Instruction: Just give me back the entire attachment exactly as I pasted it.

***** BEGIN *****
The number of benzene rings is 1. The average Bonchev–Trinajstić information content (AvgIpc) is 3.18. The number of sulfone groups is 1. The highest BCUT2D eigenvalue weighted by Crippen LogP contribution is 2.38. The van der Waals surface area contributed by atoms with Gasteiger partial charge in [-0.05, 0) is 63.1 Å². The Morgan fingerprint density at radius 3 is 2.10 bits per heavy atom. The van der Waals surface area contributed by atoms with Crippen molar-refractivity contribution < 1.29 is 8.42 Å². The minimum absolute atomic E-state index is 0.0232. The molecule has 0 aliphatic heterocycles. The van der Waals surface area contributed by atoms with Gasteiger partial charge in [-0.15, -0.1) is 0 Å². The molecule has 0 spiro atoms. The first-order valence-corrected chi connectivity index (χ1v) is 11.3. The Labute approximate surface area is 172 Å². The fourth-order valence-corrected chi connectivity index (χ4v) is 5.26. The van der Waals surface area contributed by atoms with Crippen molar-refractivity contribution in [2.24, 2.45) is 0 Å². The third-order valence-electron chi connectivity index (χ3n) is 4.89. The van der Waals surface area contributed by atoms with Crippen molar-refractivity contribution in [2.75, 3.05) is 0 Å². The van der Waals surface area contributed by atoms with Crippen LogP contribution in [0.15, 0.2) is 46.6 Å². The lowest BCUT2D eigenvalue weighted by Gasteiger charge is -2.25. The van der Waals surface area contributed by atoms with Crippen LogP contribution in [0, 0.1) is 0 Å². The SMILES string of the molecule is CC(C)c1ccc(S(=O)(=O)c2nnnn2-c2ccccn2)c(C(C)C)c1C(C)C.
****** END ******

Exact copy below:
The number of benzene rings is 1. The average Bonchev–Trinajstić information content (AvgIpc) is 3.18. The number of sulfone groups is 1. The highest BCUT2D eigenvalue weighted by Crippen LogP contribution is 2.38. The van der Waals surface area contributed by atoms with Gasteiger partial charge in [-0.05, 0) is 63.1 Å². The Morgan fingerprint density at radius 3 is 2.10 bits per heavy atom. The van der Waals surface area contributed by atoms with Crippen molar-refractivity contribution < 1.29 is 8.42 Å². The minimum absolute atomic E-state index is 0.0232. The molecule has 0 aliphatic heterocycles. The van der Waals surface area contributed by atoms with Gasteiger partial charge in [-0.15, -0.1) is 0 Å². The molecule has 0 spiro atoms. The first-order valence-corrected chi connectivity index (χ1v) is 11.3. The Labute approximate surface area is 172 Å². The fourth-order valence-corrected chi connectivity index (χ4v) is 5.26. The van der Waals surface area contributed by atoms with Crippen molar-refractivity contribution in [2.24, 2.45) is 0 Å². The third-order valence-electron chi connectivity index (χ3n) is 4.89. The van der Waals surface area contributed by atoms with Crippen molar-refractivity contribution in [2.75, 3.05) is 0 Å². The van der Waals surface area contributed by atoms with Crippen LogP contribution in [0.15, 0.2) is 46.6 Å². The lowest BCUT2D eigenvalue weighted by Gasteiger charge is -2.25. The van der Waals surface area contributed by atoms with Crippen LogP contribution in [0, 0.1) is 0 Å². The SMILES string of the molecule is CC(C)c1ccc(S(=O)(=O)c2nnnn2-c2ccccn2)c(C(C)C)c1C(C)C.